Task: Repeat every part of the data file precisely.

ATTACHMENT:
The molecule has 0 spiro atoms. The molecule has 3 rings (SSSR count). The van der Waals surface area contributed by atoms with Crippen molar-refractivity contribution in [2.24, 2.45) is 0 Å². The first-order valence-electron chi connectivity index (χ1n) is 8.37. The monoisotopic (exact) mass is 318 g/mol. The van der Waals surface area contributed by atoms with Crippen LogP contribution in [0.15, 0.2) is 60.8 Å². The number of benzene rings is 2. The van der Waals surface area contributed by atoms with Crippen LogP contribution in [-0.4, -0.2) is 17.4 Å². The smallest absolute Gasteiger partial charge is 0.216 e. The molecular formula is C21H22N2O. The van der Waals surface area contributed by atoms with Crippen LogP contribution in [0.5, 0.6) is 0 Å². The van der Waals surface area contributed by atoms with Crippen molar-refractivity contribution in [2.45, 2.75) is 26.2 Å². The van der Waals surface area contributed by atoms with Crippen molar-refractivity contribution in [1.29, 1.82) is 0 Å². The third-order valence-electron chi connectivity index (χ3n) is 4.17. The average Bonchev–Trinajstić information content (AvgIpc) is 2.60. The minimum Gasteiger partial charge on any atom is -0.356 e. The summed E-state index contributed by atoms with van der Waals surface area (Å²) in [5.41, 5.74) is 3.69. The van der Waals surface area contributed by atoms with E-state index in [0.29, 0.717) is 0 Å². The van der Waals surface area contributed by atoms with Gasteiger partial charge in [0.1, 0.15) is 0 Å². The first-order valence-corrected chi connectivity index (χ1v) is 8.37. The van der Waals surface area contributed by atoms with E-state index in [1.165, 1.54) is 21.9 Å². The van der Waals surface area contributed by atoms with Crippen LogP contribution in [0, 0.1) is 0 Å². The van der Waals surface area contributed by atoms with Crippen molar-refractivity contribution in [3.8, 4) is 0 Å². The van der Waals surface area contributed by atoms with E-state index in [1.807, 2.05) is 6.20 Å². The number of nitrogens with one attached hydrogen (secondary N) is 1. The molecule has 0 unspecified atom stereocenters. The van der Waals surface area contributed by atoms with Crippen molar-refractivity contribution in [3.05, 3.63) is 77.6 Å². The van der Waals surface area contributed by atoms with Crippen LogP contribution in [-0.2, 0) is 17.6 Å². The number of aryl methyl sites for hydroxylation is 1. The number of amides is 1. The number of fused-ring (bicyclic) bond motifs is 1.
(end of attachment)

The molecule has 0 spiro atoms. The molecule has 3 rings (SSSR count). The van der Waals surface area contributed by atoms with Crippen molar-refractivity contribution in [2.24, 2.45) is 0 Å². The first-order valence-electron chi connectivity index (χ1n) is 8.37. The monoisotopic (exact) mass is 318 g/mol. The van der Waals surface area contributed by atoms with Crippen LogP contribution in [0.15, 0.2) is 60.8 Å². The number of benzene rings is 2. The van der Waals surface area contributed by atoms with Crippen LogP contribution in [-0.4, -0.2) is 17.4 Å². The smallest absolute Gasteiger partial charge is 0.216 e. The molecular formula is C21H22N2O. The van der Waals surface area contributed by atoms with Crippen LogP contribution in [0.5, 0.6) is 0 Å². The van der Waals surface area contributed by atoms with Crippen molar-refractivity contribution in [2.45, 2.75) is 26.2 Å². The van der Waals surface area contributed by atoms with Crippen molar-refractivity contribution in [1.29, 1.82) is 0 Å². The third-order valence-electron chi connectivity index (χ3n) is 4.17. The average Bonchev–Trinajstić information content (AvgIpc) is 2.60. The minimum Gasteiger partial charge on any atom is -0.356 e. The summed E-state index contributed by atoms with van der Waals surface area (Å²) in [5.41, 5.74) is 3.69. The van der Waals surface area contributed by atoms with E-state index in [0.29, 0.717) is 0 Å². The van der Waals surface area contributed by atoms with Gasteiger partial charge in [0.1, 0.15) is 0 Å². The first-order valence-corrected chi connectivity index (χ1v) is 8.37. The van der Waals surface area contributed by atoms with E-state index in [1.165, 1.54) is 21.9 Å². The van der Waals surface area contributed by atoms with Crippen LogP contribution in [0, 0.1) is 0 Å². The van der Waals surface area contributed by atoms with Crippen molar-refractivity contribution in [3.8, 4) is 0 Å². The van der Waals surface area contributed by atoms with E-state index in [1.807, 2.05) is 6.20 Å². The number of nitrogens with one attached hydrogen (secondary N) is 1. The molecule has 0 unspecified atom stereocenters. The van der Waals surface area contributed by atoms with Crippen molar-refractivity contribution in [3.05, 3.63) is 77.6 Å². The van der Waals surface area contributed by atoms with Crippen LogP contribution in [-0.2, 0) is 17.6 Å². The number of aryl methyl sites for hydroxylation is 1. The number of amides is 1. The number of fused-ring (bicyclic) bond motifs is 1.